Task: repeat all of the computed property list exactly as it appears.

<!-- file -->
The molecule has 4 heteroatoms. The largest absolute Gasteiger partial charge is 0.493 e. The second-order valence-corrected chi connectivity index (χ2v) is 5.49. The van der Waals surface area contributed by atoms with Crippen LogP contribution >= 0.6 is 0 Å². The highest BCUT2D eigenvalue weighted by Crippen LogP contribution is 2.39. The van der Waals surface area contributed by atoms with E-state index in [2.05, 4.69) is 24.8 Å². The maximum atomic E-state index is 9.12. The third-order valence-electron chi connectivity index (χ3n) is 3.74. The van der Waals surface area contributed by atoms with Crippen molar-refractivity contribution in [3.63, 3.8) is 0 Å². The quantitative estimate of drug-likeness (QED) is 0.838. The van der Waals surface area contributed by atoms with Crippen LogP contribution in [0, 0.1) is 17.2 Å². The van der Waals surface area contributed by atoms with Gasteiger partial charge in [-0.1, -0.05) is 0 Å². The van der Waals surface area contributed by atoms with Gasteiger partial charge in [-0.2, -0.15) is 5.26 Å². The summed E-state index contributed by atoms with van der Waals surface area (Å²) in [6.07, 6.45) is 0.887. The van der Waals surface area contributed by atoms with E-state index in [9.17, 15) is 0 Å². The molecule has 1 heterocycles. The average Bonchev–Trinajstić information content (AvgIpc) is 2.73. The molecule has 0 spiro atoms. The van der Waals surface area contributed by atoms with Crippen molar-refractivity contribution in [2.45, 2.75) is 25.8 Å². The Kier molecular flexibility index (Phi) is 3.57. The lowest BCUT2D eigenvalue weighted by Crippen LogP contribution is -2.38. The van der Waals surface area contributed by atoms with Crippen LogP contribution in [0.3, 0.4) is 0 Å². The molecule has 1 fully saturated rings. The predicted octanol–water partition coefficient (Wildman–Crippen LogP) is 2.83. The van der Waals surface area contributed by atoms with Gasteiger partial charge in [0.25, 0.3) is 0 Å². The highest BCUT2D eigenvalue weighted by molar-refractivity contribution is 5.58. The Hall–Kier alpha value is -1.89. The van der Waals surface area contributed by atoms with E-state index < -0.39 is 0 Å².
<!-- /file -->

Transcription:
The molecule has 4 heteroatoms. The largest absolute Gasteiger partial charge is 0.493 e. The second-order valence-corrected chi connectivity index (χ2v) is 5.49. The van der Waals surface area contributed by atoms with Crippen LogP contribution >= 0.6 is 0 Å². The highest BCUT2D eigenvalue weighted by Crippen LogP contribution is 2.39. The van der Waals surface area contributed by atoms with E-state index in [2.05, 4.69) is 24.8 Å². The maximum atomic E-state index is 9.12. The third-order valence-electron chi connectivity index (χ3n) is 3.74. The van der Waals surface area contributed by atoms with Crippen molar-refractivity contribution in [3.63, 3.8) is 0 Å². The quantitative estimate of drug-likeness (QED) is 0.838. The van der Waals surface area contributed by atoms with Crippen LogP contribution in [0, 0.1) is 17.2 Å². The van der Waals surface area contributed by atoms with Gasteiger partial charge in [-0.1, -0.05) is 0 Å². The van der Waals surface area contributed by atoms with Gasteiger partial charge in [-0.2, -0.15) is 5.26 Å². The summed E-state index contributed by atoms with van der Waals surface area (Å²) in [6.07, 6.45) is 0.887. The van der Waals surface area contributed by atoms with E-state index in [9.17, 15) is 0 Å². The molecule has 1 heterocycles. The average Bonchev–Trinajstić information content (AvgIpc) is 2.73. The molecule has 0 spiro atoms. The van der Waals surface area contributed by atoms with Crippen molar-refractivity contribution in [2.45, 2.75) is 25.8 Å². The Kier molecular flexibility index (Phi) is 3.57. The lowest BCUT2D eigenvalue weighted by Crippen LogP contribution is -2.38. The van der Waals surface area contributed by atoms with Crippen LogP contribution in [0.3, 0.4) is 0 Å². The molecule has 1 fully saturated rings. The predicted octanol–water partition coefficient (Wildman–Crippen LogP) is 2.83. The van der Waals surface area contributed by atoms with Gasteiger partial charge in [0.25, 0.3) is 0 Å². The highest BCUT2D eigenvalue weighted by molar-refractivity contribution is 5.58. The Hall–Kier alpha value is -1.89. The van der Waals surface area contributed by atoms with E-state index < -0.39 is 0 Å².